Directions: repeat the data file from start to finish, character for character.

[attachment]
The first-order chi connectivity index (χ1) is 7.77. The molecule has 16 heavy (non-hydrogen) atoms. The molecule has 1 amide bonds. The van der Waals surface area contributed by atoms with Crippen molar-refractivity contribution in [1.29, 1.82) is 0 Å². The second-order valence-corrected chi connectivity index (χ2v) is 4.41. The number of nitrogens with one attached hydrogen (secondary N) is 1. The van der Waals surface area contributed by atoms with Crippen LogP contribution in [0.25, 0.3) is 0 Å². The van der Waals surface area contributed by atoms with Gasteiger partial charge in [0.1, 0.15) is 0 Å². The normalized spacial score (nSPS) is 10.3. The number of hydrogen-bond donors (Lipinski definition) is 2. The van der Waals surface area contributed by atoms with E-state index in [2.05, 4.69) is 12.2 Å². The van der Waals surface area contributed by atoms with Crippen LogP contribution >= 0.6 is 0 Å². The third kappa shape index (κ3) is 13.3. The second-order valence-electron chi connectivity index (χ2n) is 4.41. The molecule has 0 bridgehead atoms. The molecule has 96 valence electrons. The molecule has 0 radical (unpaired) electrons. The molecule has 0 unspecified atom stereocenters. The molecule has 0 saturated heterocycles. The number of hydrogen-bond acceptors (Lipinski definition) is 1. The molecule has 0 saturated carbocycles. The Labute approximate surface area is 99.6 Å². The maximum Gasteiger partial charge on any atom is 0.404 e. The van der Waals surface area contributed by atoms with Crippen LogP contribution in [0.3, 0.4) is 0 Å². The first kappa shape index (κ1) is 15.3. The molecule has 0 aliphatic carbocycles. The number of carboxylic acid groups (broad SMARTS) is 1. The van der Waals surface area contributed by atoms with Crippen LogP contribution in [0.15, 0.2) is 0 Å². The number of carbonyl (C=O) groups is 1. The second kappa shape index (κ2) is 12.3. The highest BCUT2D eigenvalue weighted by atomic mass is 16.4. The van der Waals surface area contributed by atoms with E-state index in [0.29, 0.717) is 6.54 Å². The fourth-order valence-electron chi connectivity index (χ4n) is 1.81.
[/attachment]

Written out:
The first-order chi connectivity index (χ1) is 7.77. The molecule has 16 heavy (non-hydrogen) atoms. The molecule has 1 amide bonds. The van der Waals surface area contributed by atoms with Crippen molar-refractivity contribution in [1.29, 1.82) is 0 Å². The second-order valence-corrected chi connectivity index (χ2v) is 4.41. The number of nitrogens with one attached hydrogen (secondary N) is 1. The van der Waals surface area contributed by atoms with Crippen LogP contribution in [0.25, 0.3) is 0 Å². The van der Waals surface area contributed by atoms with Gasteiger partial charge in [0.1, 0.15) is 0 Å². The normalized spacial score (nSPS) is 10.3. The number of hydrogen-bond donors (Lipinski definition) is 2. The van der Waals surface area contributed by atoms with E-state index in [2.05, 4.69) is 12.2 Å². The van der Waals surface area contributed by atoms with Crippen LogP contribution >= 0.6 is 0 Å². The third kappa shape index (κ3) is 13.3. The second-order valence-electron chi connectivity index (χ2n) is 4.41. The molecule has 0 bridgehead atoms. The molecule has 96 valence electrons. The molecule has 0 radical (unpaired) electrons. The molecule has 0 unspecified atom stereocenters. The molecule has 0 saturated heterocycles. The number of hydrogen-bond acceptors (Lipinski definition) is 1. The molecule has 0 saturated carbocycles. The Labute approximate surface area is 99.6 Å². The maximum Gasteiger partial charge on any atom is 0.404 e. The van der Waals surface area contributed by atoms with Crippen LogP contribution in [0.3, 0.4) is 0 Å². The first kappa shape index (κ1) is 15.3. The molecule has 0 aliphatic carbocycles. The number of carboxylic acid groups (broad SMARTS) is 1. The van der Waals surface area contributed by atoms with Crippen LogP contribution in [0.15, 0.2) is 0 Å². The number of carbonyl (C=O) groups is 1. The second kappa shape index (κ2) is 12.3. The highest BCUT2D eigenvalue weighted by atomic mass is 16.4. The van der Waals surface area contributed by atoms with E-state index in [0.29, 0.717) is 6.54 Å². The fourth-order valence-electron chi connectivity index (χ4n) is 1.81.